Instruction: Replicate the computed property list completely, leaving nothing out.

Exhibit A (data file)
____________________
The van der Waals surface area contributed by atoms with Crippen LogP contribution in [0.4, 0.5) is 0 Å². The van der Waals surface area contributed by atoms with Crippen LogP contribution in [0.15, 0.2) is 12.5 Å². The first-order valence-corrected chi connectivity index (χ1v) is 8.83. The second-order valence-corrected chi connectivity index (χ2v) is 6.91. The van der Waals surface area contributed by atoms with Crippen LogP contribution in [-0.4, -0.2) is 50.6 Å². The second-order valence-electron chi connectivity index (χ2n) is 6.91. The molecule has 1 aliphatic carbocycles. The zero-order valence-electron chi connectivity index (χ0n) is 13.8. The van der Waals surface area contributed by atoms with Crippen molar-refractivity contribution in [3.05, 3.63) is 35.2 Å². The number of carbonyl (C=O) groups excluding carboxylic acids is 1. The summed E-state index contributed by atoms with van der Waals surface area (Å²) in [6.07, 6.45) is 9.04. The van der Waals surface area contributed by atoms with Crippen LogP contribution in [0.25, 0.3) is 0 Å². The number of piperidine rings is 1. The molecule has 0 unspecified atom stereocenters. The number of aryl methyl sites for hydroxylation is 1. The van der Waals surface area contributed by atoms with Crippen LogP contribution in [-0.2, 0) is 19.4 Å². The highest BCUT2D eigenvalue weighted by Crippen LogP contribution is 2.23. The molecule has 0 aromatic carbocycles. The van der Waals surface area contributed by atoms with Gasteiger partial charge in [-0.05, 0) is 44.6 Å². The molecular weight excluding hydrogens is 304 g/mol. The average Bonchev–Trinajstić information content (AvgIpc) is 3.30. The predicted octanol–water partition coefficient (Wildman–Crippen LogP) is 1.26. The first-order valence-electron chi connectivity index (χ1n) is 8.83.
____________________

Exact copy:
The van der Waals surface area contributed by atoms with Crippen LogP contribution in [0.4, 0.5) is 0 Å². The van der Waals surface area contributed by atoms with Crippen LogP contribution in [0.15, 0.2) is 12.5 Å². The first-order valence-corrected chi connectivity index (χ1v) is 8.83. The second-order valence-corrected chi connectivity index (χ2v) is 6.91. The van der Waals surface area contributed by atoms with Crippen LogP contribution in [-0.4, -0.2) is 50.6 Å². The second-order valence-electron chi connectivity index (χ2n) is 6.91. The molecule has 1 aliphatic carbocycles. The zero-order valence-electron chi connectivity index (χ0n) is 13.8. The van der Waals surface area contributed by atoms with Crippen molar-refractivity contribution in [3.05, 3.63) is 35.2 Å². The number of carbonyl (C=O) groups excluding carboxylic acids is 1. The summed E-state index contributed by atoms with van der Waals surface area (Å²) in [6.07, 6.45) is 9.04. The van der Waals surface area contributed by atoms with Crippen LogP contribution in [0.25, 0.3) is 0 Å². The number of piperidine rings is 1. The molecule has 0 unspecified atom stereocenters. The number of aryl methyl sites for hydroxylation is 1. The van der Waals surface area contributed by atoms with Crippen LogP contribution in [-0.2, 0) is 19.4 Å². The highest BCUT2D eigenvalue weighted by Crippen LogP contribution is 2.23. The molecule has 0 aromatic carbocycles. The van der Waals surface area contributed by atoms with Gasteiger partial charge in [-0.05, 0) is 44.6 Å². The molecular weight excluding hydrogens is 304 g/mol. The average Bonchev–Trinajstić information content (AvgIpc) is 3.30. The predicted octanol–water partition coefficient (Wildman–Crippen LogP) is 1.26. The first-order valence-electron chi connectivity index (χ1n) is 8.83.